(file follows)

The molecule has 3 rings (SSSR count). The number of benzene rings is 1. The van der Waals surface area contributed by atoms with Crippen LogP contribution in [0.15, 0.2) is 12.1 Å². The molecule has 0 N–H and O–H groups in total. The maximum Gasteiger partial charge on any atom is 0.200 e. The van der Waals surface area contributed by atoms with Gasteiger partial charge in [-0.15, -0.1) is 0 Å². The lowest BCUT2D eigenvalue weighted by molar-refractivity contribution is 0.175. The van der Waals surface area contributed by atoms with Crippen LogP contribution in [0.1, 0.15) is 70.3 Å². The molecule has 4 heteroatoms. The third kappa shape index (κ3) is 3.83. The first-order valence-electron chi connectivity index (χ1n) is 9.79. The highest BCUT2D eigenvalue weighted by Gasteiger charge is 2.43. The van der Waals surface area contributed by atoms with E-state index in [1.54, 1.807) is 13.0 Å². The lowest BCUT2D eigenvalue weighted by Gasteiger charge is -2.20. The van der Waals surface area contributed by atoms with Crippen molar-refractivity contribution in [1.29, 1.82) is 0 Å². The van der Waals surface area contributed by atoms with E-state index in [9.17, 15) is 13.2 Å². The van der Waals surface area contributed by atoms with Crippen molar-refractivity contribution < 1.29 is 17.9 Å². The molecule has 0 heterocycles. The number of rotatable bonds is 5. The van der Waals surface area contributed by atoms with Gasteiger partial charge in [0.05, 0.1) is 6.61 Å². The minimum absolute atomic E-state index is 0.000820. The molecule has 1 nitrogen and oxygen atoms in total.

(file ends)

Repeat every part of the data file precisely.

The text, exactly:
The molecule has 3 rings (SSSR count). The number of benzene rings is 1. The van der Waals surface area contributed by atoms with Crippen LogP contribution in [0.15, 0.2) is 12.1 Å². The molecule has 0 N–H and O–H groups in total. The maximum Gasteiger partial charge on any atom is 0.200 e. The van der Waals surface area contributed by atoms with Gasteiger partial charge in [-0.15, -0.1) is 0 Å². The lowest BCUT2D eigenvalue weighted by molar-refractivity contribution is 0.175. The van der Waals surface area contributed by atoms with Crippen LogP contribution in [0.1, 0.15) is 70.3 Å². The molecule has 4 heteroatoms. The third kappa shape index (κ3) is 3.83. The first-order valence-electron chi connectivity index (χ1n) is 9.79. The highest BCUT2D eigenvalue weighted by Gasteiger charge is 2.43. The van der Waals surface area contributed by atoms with E-state index in [1.54, 1.807) is 13.0 Å². The lowest BCUT2D eigenvalue weighted by Gasteiger charge is -2.20. The van der Waals surface area contributed by atoms with Crippen molar-refractivity contribution in [1.29, 1.82) is 0 Å². The van der Waals surface area contributed by atoms with E-state index in [9.17, 15) is 13.2 Å². The van der Waals surface area contributed by atoms with Crippen molar-refractivity contribution < 1.29 is 17.9 Å². The molecule has 0 heterocycles. The number of rotatable bonds is 5. The van der Waals surface area contributed by atoms with Gasteiger partial charge in [0.05, 0.1) is 6.61 Å². The minimum absolute atomic E-state index is 0.000820. The molecule has 1 nitrogen and oxygen atoms in total.